UN again misrepresents international law in criticism of Israel

Tuesday, October 19, 2010 |  Ryan Jones

Oscar Fernandez Taranco, assistant UN secretary general for political affairs on Monday repeated the propagandist assertion that the building of homes for Jews in areas claimed by the Palestinian areas is a violation of international law.

Taranco was responding to Israel’s approval of a mere 240 apartments in the northern Jerusalem neighborhood of Pisgat Zeev.

Calling such construction a violation of international law has for the past few decades been a favorite tactic of Israel’s detractors. In effect, it paints Israel as an international criminal, thereby excusing or justifying any wrong-doing by the other side, and putting permanent blame on Israel for the shortcomings of the peace process.

As a criminal, Israel is by necessity always the primary, if not the sole, obstacle to peace.

But is Taranco’s assertion accurate? Is Israel really violating written-in-stone laws by letting Jews build homes in areas claimed by the Palestinian Arabs?

The reality is that no law has ever been passed by the UN or anyone else prohibiting Israel to build homes for Jews in Judea, Samaria, Gaza or the eastern half of Jerusalem. Sure, the UN has on numerous occasions complained about and demanded that Israel stop building such homes, but those complaints and demands do not constitute law.

The Arabs like to hold up UN Security Council Resolution 242 as justification for claims that Israel is breaking the law. But 242, written in the wake of the 1967 Six Day War, recognized that Israel was the one that had been attacked, and called on the Jewish state to give up some of the territories, not all of the territories, it had taken in the war for the sake of peace.

Lord Caradon, Britain’s delegate to the UN in the 1960s and one of the authors of 242, stated after the fact, “We didn’t say there should be a withdrawal to the ‘67 line; we did not put the ‘the’ in, we did not say ‘all’ the territories deliberately.”

In fact, Lord Caradon said that it would be “insanity” for Israel to ever give up the entirety of what is commonly known as the “West Bank.”

During the late 1960s and the subsequent decade or two that was the prevailing international attitude - that it would be prudent for Israel to make certain land concessions for a lasting peace, but that it certainly was not illegal for Israel to be in or build in Judea and Samaria.

It should be noted that most Israelis are in favor of giving the Palestinians the bulk of Judea and Samaria for a state, and just want to keep those parts where Jewish towns now exist, which amount to a mere 1.7 percent of the territory.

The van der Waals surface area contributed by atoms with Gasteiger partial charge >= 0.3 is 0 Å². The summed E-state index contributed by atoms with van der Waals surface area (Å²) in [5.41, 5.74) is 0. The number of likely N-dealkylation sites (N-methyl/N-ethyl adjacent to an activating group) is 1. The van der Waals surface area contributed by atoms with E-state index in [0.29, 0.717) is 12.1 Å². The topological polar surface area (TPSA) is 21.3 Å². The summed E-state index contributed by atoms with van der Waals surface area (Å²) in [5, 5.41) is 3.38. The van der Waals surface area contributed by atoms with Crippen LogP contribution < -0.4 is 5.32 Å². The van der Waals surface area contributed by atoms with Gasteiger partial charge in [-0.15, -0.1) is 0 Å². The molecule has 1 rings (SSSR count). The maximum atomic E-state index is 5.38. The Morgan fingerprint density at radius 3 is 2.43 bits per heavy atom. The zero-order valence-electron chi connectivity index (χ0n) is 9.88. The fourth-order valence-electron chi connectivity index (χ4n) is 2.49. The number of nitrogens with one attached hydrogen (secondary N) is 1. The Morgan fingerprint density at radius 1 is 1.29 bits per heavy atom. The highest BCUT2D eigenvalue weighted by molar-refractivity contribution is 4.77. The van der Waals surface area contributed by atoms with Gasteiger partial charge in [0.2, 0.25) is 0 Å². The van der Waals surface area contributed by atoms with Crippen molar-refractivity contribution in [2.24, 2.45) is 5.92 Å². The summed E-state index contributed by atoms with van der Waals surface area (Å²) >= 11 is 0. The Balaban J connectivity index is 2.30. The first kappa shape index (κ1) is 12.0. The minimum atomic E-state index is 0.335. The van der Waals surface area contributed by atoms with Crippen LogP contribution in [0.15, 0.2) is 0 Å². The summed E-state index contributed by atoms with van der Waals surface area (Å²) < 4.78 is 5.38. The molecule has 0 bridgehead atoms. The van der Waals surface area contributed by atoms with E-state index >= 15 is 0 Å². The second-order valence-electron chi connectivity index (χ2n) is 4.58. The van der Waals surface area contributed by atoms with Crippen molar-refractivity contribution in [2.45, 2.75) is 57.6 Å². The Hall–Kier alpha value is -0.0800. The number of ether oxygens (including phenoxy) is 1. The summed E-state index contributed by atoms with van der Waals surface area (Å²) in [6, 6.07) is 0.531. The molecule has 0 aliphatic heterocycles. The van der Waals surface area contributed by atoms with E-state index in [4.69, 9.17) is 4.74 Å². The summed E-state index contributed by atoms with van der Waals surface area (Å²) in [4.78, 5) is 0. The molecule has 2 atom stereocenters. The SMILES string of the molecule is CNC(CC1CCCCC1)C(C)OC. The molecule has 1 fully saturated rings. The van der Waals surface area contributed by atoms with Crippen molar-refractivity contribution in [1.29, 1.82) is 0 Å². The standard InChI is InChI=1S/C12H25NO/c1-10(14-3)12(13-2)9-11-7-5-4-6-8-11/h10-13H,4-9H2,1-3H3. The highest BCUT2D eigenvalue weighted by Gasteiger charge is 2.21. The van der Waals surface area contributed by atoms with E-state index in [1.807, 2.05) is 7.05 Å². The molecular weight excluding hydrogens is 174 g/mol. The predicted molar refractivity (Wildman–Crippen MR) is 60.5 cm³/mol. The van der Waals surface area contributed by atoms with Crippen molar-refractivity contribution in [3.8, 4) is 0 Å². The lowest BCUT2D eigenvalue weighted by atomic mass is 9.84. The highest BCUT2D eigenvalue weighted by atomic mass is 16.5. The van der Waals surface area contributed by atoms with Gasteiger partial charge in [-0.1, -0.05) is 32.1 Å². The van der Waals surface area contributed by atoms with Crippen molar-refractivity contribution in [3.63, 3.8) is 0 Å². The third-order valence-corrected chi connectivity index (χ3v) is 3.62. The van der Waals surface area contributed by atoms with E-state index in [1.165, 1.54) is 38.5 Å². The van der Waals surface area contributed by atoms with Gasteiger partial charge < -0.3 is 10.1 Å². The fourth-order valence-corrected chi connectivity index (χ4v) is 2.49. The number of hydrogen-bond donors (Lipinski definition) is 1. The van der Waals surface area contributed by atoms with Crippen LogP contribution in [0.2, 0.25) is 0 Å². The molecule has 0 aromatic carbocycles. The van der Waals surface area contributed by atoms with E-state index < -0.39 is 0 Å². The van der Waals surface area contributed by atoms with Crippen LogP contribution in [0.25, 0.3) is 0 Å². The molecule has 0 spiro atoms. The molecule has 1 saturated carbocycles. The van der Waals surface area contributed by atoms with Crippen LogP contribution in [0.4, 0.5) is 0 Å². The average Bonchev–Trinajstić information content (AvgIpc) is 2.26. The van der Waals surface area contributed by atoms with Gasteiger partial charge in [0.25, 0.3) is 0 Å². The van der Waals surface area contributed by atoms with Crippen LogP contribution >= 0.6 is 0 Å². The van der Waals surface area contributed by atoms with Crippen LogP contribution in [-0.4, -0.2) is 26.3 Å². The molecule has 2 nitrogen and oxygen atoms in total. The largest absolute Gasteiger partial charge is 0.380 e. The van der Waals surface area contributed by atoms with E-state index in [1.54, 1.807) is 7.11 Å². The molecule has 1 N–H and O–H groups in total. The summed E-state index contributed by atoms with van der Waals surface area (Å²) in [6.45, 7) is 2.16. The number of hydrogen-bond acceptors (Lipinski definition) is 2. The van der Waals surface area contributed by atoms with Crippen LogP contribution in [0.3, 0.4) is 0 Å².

Since the 242 argument clearly doesn’t hold up to close scrutiny, the Arabs and Israel’s other detractors like to fall back on the Fourth Geneva Convention, penned after World War II to govern the treatment of occupied populations in future conflicts.

Article 49 of the convention, the one cited by Israel’s aforementioned critics, prohibits the “mass forcible transfer” of protected civilian populations. It also prohibits the transfer of the occupying power’s own citizens into occupied territories.

Morris Abram, former US ambassador to the UN in Geneva, who was present at the Nuremberg trials when the Fourth Geneva Convention was being hammered out and insists he is well familiar with the “legislative intent” of the document, says it applies to forcible transfers in sovereign territory, and therefore cannot be applied to Israeli settlements.

Since the fall of the Ottoman Empire, Judea and Samaria were never anyone’s sovereign territory. But there was a law on the books that recognized someone’s sovereign claim to those territories, and that law remains legally enforceable.

The 1922 British Mandate for Palestine, the basis of which was first formulated by the League of Nations two years earlier in San Remo, clearly recognizes the Jewish claim to sovereignty over these territories.

That document was and still is legally binding. And it was again ratified when the League of Nations morphed into the United Nations. So, it is a law that has been twice affirmed by the international community. In other words, it is international law. And it has never been overturned.

The fact of the matter is that Taranco and others are actually violating international law by denying Jews the right to build in these areas.

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